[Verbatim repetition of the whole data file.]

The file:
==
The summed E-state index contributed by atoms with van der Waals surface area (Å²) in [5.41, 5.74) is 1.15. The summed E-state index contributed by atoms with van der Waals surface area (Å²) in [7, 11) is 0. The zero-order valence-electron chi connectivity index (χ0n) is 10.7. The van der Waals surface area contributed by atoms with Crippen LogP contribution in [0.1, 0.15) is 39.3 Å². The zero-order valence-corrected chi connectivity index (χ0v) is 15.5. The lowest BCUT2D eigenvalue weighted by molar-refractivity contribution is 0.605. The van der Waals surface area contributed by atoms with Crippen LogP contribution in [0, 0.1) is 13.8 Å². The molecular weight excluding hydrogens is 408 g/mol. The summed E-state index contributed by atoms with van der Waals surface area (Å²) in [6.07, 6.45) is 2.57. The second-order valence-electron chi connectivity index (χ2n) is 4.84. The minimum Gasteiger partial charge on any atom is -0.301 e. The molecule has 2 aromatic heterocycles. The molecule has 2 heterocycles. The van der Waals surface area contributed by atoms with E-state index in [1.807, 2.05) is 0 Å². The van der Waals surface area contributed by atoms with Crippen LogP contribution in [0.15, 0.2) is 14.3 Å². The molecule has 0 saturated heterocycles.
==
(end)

The summed E-state index contributed by atoms with van der Waals surface area (Å²) in [5.41, 5.74) is 1.15. The summed E-state index contributed by atoms with van der Waals surface area (Å²) in [7, 11) is 0. The zero-order valence-electron chi connectivity index (χ0n) is 10.7. The van der Waals surface area contributed by atoms with Crippen LogP contribution in [0.1, 0.15) is 39.3 Å². The zero-order valence-corrected chi connectivity index (χ0v) is 15.5. The lowest BCUT2D eigenvalue weighted by molar-refractivity contribution is 0.605. The van der Waals surface area contributed by atoms with Crippen LogP contribution in [0, 0.1) is 13.8 Å². The molecular weight excluding hydrogens is 408 g/mol. The summed E-state index contributed by atoms with van der Waals surface area (Å²) in [6.07, 6.45) is 2.57. The second-order valence-electron chi connectivity index (χ2n) is 4.84. The minimum Gasteiger partial charge on any atom is -0.301 e. The molecule has 2 aromatic heterocycles. The molecule has 2 heterocycles. The van der Waals surface area contributed by atoms with E-state index in [1.807, 2.05) is 0 Å². The van der Waals surface area contributed by atoms with Crippen LogP contribution in [0.15, 0.2) is 14.3 Å². The molecule has 0 saturated heterocycles.